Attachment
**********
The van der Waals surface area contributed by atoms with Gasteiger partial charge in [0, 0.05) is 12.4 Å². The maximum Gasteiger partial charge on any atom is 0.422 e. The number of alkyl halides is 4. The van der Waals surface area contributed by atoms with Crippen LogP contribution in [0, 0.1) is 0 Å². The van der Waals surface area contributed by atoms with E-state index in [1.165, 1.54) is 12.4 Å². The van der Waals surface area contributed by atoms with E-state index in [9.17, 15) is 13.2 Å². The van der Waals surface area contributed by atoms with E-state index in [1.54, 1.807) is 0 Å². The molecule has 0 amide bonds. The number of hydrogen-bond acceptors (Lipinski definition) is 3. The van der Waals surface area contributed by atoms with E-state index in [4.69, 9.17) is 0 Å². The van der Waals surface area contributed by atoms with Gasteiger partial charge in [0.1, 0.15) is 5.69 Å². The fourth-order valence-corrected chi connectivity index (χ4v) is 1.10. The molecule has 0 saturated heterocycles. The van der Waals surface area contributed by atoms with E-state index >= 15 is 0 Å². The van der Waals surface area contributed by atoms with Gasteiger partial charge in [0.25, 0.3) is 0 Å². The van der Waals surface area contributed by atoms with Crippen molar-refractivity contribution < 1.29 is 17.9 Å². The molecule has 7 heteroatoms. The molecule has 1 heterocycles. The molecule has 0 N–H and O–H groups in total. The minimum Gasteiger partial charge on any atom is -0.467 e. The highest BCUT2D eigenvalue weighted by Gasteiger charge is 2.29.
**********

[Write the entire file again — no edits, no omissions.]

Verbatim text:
The van der Waals surface area contributed by atoms with Gasteiger partial charge in [0, 0.05) is 12.4 Å². The maximum Gasteiger partial charge on any atom is 0.422 e. The number of alkyl halides is 4. The van der Waals surface area contributed by atoms with Crippen LogP contribution in [0, 0.1) is 0 Å². The van der Waals surface area contributed by atoms with E-state index in [1.165, 1.54) is 12.4 Å². The van der Waals surface area contributed by atoms with E-state index in [9.17, 15) is 13.2 Å². The van der Waals surface area contributed by atoms with E-state index in [1.54, 1.807) is 0 Å². The molecule has 0 amide bonds. The number of hydrogen-bond acceptors (Lipinski definition) is 3. The van der Waals surface area contributed by atoms with E-state index in [4.69, 9.17) is 0 Å². The van der Waals surface area contributed by atoms with Gasteiger partial charge in [0.1, 0.15) is 5.69 Å². The fourth-order valence-corrected chi connectivity index (χ4v) is 1.10. The molecule has 0 saturated heterocycles. The van der Waals surface area contributed by atoms with E-state index >= 15 is 0 Å². The van der Waals surface area contributed by atoms with Gasteiger partial charge in [0.25, 0.3) is 0 Å². The van der Waals surface area contributed by atoms with Crippen molar-refractivity contribution < 1.29 is 17.9 Å². The molecule has 7 heteroatoms. The molecule has 1 heterocycles. The molecule has 0 N–H and O–H groups in total. The minimum Gasteiger partial charge on any atom is -0.467 e. The highest BCUT2D eigenvalue weighted by Gasteiger charge is 2.29.